Kyal Sin is one of several teenagers who gave up their lives on Wednesday. Gen Z, as they are called, believe their future must not be shaped by a military regime. But the same old army again committed atrocities even in urban areas where people film on their mobile phones.
One protester told me that he had never seen this kind of inhumane cruelty by police and soldiers who are shooting unarmed protesters with live ammunition, many of them in the head. But he insisted they would not be silenced and the military’s barbaric acts made him even more determined.
At Kyal Sin’s funeral, her aunt also vowed: “I feel sad but they must fall soon. Our fight must win.”
What is the latest on the protests?
Undeterred by Wednesday’s deaths, protesters made their way out on to the streets of Yangon and Mandalay – the country’s two biggest cities – as well as those of other cities and towns.
According to news site Myanmar Now, tens of thousands of people were protesting in the town of Myingyan, where a demonstrator had been shot dead the day before.
Reuters news agency says police opened fire and used tear gas to break up protesters in Yangon and the town of Monywa.
Residents said that five fighter jets had made low passes in formation over Mandalay early on Thursday, in what appeared to be a show of military strength.
More than 1,700 people, including members of parliament and protesters, have been detained since the coup, Ms Bachelet said in a statement. Arrests have been escalating with 29 journalists detained in recent days, she said.
She warned the figures could be much higher due to the large scale of the protests and difficulty in monitoring developments.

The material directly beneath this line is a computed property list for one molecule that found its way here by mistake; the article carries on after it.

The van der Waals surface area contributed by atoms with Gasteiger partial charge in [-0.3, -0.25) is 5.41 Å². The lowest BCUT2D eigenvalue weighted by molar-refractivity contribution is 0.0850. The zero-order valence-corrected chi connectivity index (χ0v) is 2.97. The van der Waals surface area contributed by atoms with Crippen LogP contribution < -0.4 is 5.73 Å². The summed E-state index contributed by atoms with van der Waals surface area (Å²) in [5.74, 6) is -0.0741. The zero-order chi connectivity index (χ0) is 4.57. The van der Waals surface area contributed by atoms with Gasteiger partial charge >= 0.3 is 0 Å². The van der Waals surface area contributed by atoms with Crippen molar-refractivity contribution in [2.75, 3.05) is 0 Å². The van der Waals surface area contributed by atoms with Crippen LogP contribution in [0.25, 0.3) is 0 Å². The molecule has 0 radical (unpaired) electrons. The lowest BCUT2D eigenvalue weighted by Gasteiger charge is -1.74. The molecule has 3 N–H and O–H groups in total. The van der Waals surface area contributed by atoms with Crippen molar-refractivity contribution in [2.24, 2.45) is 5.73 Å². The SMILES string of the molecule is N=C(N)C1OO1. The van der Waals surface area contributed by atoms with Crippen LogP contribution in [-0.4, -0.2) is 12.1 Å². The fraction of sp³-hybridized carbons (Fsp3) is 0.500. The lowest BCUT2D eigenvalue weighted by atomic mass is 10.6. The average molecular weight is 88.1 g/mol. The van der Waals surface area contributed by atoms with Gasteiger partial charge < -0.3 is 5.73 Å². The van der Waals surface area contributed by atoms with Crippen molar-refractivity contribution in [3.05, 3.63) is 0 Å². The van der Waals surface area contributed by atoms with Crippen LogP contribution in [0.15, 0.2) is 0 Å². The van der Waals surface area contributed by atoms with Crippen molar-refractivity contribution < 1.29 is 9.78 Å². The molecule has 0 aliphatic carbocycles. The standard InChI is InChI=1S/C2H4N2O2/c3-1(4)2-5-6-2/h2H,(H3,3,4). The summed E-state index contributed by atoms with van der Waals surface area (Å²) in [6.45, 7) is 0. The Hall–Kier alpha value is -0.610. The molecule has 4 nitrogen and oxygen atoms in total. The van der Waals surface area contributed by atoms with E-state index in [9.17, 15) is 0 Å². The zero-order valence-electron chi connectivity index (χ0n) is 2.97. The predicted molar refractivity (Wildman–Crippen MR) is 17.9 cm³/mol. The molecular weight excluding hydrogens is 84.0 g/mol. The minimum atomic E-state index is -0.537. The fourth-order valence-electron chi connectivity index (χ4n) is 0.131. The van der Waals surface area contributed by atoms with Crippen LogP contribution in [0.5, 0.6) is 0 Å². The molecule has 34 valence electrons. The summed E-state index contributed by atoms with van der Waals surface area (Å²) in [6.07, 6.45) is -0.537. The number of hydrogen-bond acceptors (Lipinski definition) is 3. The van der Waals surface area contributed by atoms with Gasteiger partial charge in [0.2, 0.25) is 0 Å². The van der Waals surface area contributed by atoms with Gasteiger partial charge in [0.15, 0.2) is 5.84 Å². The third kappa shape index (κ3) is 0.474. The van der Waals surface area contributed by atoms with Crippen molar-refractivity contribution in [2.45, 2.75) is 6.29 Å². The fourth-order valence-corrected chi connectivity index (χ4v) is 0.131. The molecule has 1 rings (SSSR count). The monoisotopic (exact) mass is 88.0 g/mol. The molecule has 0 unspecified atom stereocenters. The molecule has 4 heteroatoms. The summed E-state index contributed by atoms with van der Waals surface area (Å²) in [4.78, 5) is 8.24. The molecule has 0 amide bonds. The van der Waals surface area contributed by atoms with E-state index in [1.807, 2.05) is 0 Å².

On Wednesday, police and soldiers reportedly opened fire with live rounds in several cities and towns with little warning.
Protesters said they used rubber bullets but also live rounds.media captionVideo footage shows anti-coup protesters running to avoid police tear gas
UN envoy to Myanmar, Christine Schraner Burgener, said one video clip showed police beating an unarmed volunteer medic.
Why are people protesting?
Myanmar’s military seized power after overthrowing the government of including Aung San Suu Kyi and declared a state of emergency.
Just days later, the civil disobedience movement began to emerge, with many people refusing to return to work.
The movement quickly started to gain momentum and it was not long before hundreds of thousands of people began taking part in street protests.
A violent crackdown began on the largely peaceful protests last weekend.
The military has not commented on the deaths.
Myanmar in profile
- Myanmar, also known as Burma, became independent from Britain in 1948. For much of its modern history it has been under military rule
- Restrictions began loosening from 2010 onwards, leading to free elections in 2015 and the installation of a government led by veteran opposition leader Aung San Suu Kyi the following year
- In 2017, Myanmar’s army responded to attacks on police by Rohingya militants with a deadly crackdown, driving more than half a million Rohingya Muslims across the border into Bangladesh in what the UN later called a “textbook example of ethnic cleansing”